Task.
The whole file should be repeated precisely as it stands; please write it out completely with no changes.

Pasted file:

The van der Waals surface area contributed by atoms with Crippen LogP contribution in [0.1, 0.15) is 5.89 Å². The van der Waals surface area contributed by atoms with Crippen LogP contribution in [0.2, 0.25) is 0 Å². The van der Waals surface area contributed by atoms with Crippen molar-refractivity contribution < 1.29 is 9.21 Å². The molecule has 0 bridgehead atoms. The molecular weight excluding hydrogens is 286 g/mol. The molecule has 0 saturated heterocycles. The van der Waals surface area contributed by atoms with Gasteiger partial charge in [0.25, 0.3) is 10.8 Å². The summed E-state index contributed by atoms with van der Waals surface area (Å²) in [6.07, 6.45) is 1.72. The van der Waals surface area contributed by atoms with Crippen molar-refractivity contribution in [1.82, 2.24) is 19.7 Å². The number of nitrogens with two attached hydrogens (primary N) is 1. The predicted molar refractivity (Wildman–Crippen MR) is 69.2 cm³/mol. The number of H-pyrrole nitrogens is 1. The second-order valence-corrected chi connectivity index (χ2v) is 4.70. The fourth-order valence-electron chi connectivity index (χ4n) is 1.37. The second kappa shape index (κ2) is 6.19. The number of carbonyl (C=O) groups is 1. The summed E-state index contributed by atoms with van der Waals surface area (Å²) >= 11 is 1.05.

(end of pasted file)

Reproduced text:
The van der Waals surface area contributed by atoms with Crippen LogP contribution in [0.1, 0.15) is 5.89 Å². The van der Waals surface area contributed by atoms with Crippen LogP contribution in [0.2, 0.25) is 0 Å². The van der Waals surface area contributed by atoms with Crippen molar-refractivity contribution < 1.29 is 9.21 Å². The molecule has 0 bridgehead atoms. The molecular weight excluding hydrogens is 286 g/mol. The molecule has 0 saturated heterocycles. The van der Waals surface area contributed by atoms with Gasteiger partial charge in [0.25, 0.3) is 10.8 Å². The summed E-state index contributed by atoms with van der Waals surface area (Å²) in [6.07, 6.45) is 1.72. The van der Waals surface area contributed by atoms with Crippen molar-refractivity contribution in [1.82, 2.24) is 19.7 Å². The number of nitrogens with two attached hydrogens (primary N) is 1. The predicted molar refractivity (Wildman–Crippen MR) is 69.2 cm³/mol. The number of H-pyrrole nitrogens is 1. The second-order valence-corrected chi connectivity index (χ2v) is 4.70. The fourth-order valence-electron chi connectivity index (χ4n) is 1.37. The second kappa shape index (κ2) is 6.19. The number of carbonyl (C=O) groups is 1. The summed E-state index contributed by atoms with van der Waals surface area (Å²) >= 11 is 1.05.